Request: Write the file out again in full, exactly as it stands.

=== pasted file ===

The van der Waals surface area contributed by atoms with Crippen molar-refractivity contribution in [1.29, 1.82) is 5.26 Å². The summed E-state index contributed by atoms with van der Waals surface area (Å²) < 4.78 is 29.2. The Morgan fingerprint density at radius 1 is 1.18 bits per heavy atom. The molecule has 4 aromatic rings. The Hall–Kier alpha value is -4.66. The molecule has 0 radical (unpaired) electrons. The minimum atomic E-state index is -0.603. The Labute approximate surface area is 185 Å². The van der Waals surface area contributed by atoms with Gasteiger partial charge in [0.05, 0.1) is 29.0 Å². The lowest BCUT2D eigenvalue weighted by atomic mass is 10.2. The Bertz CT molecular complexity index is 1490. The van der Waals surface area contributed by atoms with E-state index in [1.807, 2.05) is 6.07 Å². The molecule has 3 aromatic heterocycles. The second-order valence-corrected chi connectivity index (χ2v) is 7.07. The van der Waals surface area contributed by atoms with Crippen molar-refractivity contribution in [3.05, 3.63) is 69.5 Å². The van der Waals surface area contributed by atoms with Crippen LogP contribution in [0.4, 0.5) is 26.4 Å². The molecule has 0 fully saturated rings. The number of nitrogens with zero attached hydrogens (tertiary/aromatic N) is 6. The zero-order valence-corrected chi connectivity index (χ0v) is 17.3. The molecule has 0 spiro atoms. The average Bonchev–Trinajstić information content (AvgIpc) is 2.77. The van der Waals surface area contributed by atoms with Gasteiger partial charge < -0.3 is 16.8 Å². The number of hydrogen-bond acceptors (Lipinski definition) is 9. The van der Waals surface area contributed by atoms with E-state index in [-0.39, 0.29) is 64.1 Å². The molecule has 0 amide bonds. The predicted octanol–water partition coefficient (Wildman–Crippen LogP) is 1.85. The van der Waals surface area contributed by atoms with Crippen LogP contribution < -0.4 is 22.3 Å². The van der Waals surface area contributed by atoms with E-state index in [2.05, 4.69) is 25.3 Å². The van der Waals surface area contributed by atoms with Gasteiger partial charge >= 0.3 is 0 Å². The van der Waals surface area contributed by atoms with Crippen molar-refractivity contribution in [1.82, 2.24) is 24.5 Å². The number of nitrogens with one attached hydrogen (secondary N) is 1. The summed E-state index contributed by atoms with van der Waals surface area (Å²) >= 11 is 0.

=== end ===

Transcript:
The van der Waals surface area contributed by atoms with Crippen molar-refractivity contribution in [1.29, 1.82) is 5.26 Å². The summed E-state index contributed by atoms with van der Waals surface area (Å²) < 4.78 is 29.2. The Morgan fingerprint density at radius 1 is 1.18 bits per heavy atom. The molecule has 4 aromatic rings. The Hall–Kier alpha value is -4.66. The molecule has 0 radical (unpaired) electrons. The minimum atomic E-state index is -0.603. The Labute approximate surface area is 185 Å². The van der Waals surface area contributed by atoms with Gasteiger partial charge in [0.05, 0.1) is 29.0 Å². The lowest BCUT2D eigenvalue weighted by atomic mass is 10.2. The Bertz CT molecular complexity index is 1490. The van der Waals surface area contributed by atoms with E-state index in [1.807, 2.05) is 6.07 Å². The molecule has 3 aromatic heterocycles. The second-order valence-corrected chi connectivity index (χ2v) is 7.07. The van der Waals surface area contributed by atoms with Crippen molar-refractivity contribution in [3.05, 3.63) is 69.5 Å². The van der Waals surface area contributed by atoms with Crippen LogP contribution in [0.4, 0.5) is 26.4 Å². The molecule has 0 fully saturated rings. The number of nitrogens with zero attached hydrogens (tertiary/aromatic N) is 6. The zero-order valence-corrected chi connectivity index (χ0v) is 17.3. The molecule has 0 spiro atoms. The average Bonchev–Trinajstić information content (AvgIpc) is 2.77. The van der Waals surface area contributed by atoms with Gasteiger partial charge < -0.3 is 16.8 Å². The number of hydrogen-bond acceptors (Lipinski definition) is 9. The van der Waals surface area contributed by atoms with E-state index in [-0.39, 0.29) is 64.1 Å². The molecule has 0 amide bonds. The predicted octanol–water partition coefficient (Wildman–Crippen LogP) is 1.85. The van der Waals surface area contributed by atoms with Crippen LogP contribution < -0.4 is 22.3 Å². The van der Waals surface area contributed by atoms with E-state index in [2.05, 4.69) is 25.3 Å². The van der Waals surface area contributed by atoms with Gasteiger partial charge >= 0.3 is 0 Å². The van der Waals surface area contributed by atoms with Crippen molar-refractivity contribution in [1.82, 2.24) is 24.5 Å². The number of nitrogens with one attached hydrogen (secondary N) is 1. The summed E-state index contributed by atoms with van der Waals surface area (Å²) >= 11 is 0.